2.4.1. RAW to HDRI – Part Two

(Too) many possibilities to go from RAW to HDRI

One set of raw images with many possible results.

In late 2017 I was involved in the preparation for an upcoming job for which we needed some 360° HDRIs to light some scenes in Maya. We have an established workflow to convert the RAW brackets with Lightroom to TIFF images and the stitch the 360° panoramas with PTGui Pro.

This process is time consuming and wastes a lot of space on the server. Can’t I just use PTGui to convert directly from RAW brackets to a 360° panorama in EXR format? Does it matter if I don’t use Lightroom and use other raw development tools instead? If I need to convert to TIFF first, which colorspace should the files be exported in?

In the end we used the established workflow for the job and all the test results were wasting even more space on my hard-drives. Years later I felt it was the time to dig them up again and share the results of these tests.

Canon 5D 360° HDRI from a production in Los Angeles

This HDRI is made of 7 RAW brackets and 7 directions with a 8mm fisheye with a Canon 5D.

Usual working steps:

  • Canon RAW images – white balance in Lightroom.
  • Export TIFF images (sRGB).
  • Stitch all TIFF bracket in PTGui Pro to a OpenEXR file.
  • White Balance again the “linear-sRGB” EXR file to the 18% grey patch in Nuke.

The workflow that we use is based on a lot of tests that were done by Sönke Heuer from INFECTED.DIGITAL.

Balanced Canon 5D 360° HDRI with color chart. Taken on a rooftop in Los Angeles. The Colorchecker is facing the sun. Photos were taken by Ismail Acar.
Examining the RAW brackets and the result

First I checked only one RAW bracket in Affinity Photo. On some colors you need to look twice to see the square shaped reference color patches overlaying the photo (1).
And then there is is best result I got from finish stitched HDRI with PTGui (2).

(1) This is one single exposure photo from the bracketed images that made the 360° panorama. The photo is converted from Canon RAW to ACEScg with Affinity Photo (White Balance with an averaged sample area). And the patches are overplayed with the reference ColorChecker patches. This is a very good match.
(2) This is a crop from LR-ProPhoto PTGui. The brackets were balanced to the grey patch in Adobe LightRoom (LR), exported as 16-Bit TIFF images (ProPhoto profile instead of sRGB), stitched in PTGui and loaded into Nuke as a EXR with the colorspace linear – ProPhoto. Then balanced again and overlaid with the reference ColorChecker patches.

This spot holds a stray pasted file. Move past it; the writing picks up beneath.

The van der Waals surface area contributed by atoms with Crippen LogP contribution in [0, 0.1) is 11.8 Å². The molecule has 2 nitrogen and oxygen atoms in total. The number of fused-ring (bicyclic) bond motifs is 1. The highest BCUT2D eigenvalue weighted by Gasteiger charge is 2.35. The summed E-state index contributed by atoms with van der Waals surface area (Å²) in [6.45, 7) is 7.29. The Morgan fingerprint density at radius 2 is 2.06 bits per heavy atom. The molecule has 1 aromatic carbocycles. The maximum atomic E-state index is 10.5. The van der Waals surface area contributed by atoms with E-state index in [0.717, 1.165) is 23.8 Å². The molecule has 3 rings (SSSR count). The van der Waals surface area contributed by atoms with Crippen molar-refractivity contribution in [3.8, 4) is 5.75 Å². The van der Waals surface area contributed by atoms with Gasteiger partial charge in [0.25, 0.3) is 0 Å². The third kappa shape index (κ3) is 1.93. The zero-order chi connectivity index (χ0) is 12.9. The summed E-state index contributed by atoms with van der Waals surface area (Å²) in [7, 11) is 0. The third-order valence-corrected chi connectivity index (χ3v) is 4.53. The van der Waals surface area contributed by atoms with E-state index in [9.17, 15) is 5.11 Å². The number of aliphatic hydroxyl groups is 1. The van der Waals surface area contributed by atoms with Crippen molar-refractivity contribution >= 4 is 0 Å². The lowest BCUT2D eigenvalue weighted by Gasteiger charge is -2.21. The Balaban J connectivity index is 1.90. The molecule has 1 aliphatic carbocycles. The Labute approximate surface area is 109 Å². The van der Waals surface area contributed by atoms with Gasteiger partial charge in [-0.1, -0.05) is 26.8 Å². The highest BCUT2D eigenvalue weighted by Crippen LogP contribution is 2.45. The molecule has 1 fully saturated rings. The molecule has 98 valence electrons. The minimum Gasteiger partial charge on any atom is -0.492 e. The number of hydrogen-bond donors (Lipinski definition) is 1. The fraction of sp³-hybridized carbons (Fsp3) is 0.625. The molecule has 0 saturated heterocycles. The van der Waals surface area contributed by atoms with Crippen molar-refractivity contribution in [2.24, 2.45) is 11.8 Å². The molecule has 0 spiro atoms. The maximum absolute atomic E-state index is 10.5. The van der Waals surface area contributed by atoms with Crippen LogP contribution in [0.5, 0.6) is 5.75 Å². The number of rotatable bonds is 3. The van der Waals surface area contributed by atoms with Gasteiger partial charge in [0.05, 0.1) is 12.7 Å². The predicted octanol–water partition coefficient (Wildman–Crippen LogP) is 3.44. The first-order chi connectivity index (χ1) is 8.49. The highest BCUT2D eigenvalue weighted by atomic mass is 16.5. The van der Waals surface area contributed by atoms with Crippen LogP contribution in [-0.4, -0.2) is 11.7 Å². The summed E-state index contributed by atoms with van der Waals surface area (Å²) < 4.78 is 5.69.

These are both very good results. Usually the colors are more off because of many reasons: The Color-checker is not receiving the light evenly, mixed light temperatures, reflections by nearby objects etc.

The result in (2) is not using exactly the working steps described above. I used the ProPhoto profile instead of the sRGB profile for the TIFF exports. The idea was – when a DSLR camera can capture a wider gamut than sRGB, why should the TIFF export limited to a smaller colorspace?

I found a link that says that the internal working colorspace of Lightroom is actually ProPhoto, means I can assume no gamut mapping/compression has to happen during the TIFF export when using the ProPhoto gamut.

CANON RAW over Lightroom / PTGui to EXR
Lightroom 16-Bit TIFF (aRGB) export, PTGui stitch, Nuke (linear sRGB) and balance to the 18% grey patch.
Lightroom 16-Bit TIFF (ProPhoto) export, PTGui stitch, Nuke (linear ProPhoto) and balance to the 18% grey patch.
Flip between both colorspaces – the reds and blues improves with ProPhoto, the greens are getting even a bit worse.

The differences are not very big, but why not making the result better by using a wider gamut than sRGB?

CANON RAW over Canon DPP and Capture One to ptGui

Also, on my MBP I don’t use Lightroom, but I have the Canon DPP (raw converter from Canon) and I use Capture One to grade my photos. So this is were I started to do a lot of conversion tests and stitches in PTGui.

  • Capture One (TIFF sRGB export)
  • Capture One (TIFF AdobeRGB export)
  • Capture One (TIFF ProPhoto export)
  • Capture One (TIFF use the linear response curve and ACEScg export – a very bad result!)
  • Capture One (TIFF linear response-sRGB export)
  • Lightroom (TIFF sRGB export)
  • Lightroom (TIFF ProPhoto export)
  • Canon DPP (TIFF AdobeWideGamut export)
  • Capture One (DNG export – another a very bad result!)

Last but not least I took two more sets of RAW images that were taken on the same day but at a different times (11:00 and 12:15 – the main set of images were taken at 14:00)

4 HDRIs from the same day at different times.
  • Lightroom (TIFF sRGB and ProPhoto export) at 11:00
  • Lightroom (TIFF ProPhoto export) at 12:15
  • Lightroom (TIFF ProPhoto export) at 14:00
See the results of all the tests – best in full screen mode.

Its very obvious that it matters a lot how you convert the RAW images to TIFF. With some more tests I was able to get nearly the same results with Capture One instead of Lightroom.

Newer versions of PTGui can work now better with RAW images, but I was told by the support that the RAW images are always converted by DCRAW internally to sRGB 16-Bit before the stitching happens.

It can make also a big difference how the settings inside PTGui are for example, if you use the Optimize Now! button or not. There you can choose to use the default camera response curve (gamma curve) or calculate a custom one – the support suggests to always calculate it.

First conclusions

So which way is right? Is there any “one” right way to do it?

It appears to me – it depends a lot of the light situation when you capture the brackets, the time you need to capture the brackets because of changes of light intensities and of course the whole process of getting to the final HDRI.

On the next page I will dive in a little deeper with a more recent set of images that I took last summer in Ronda/Spain (2019).

stitched HDRI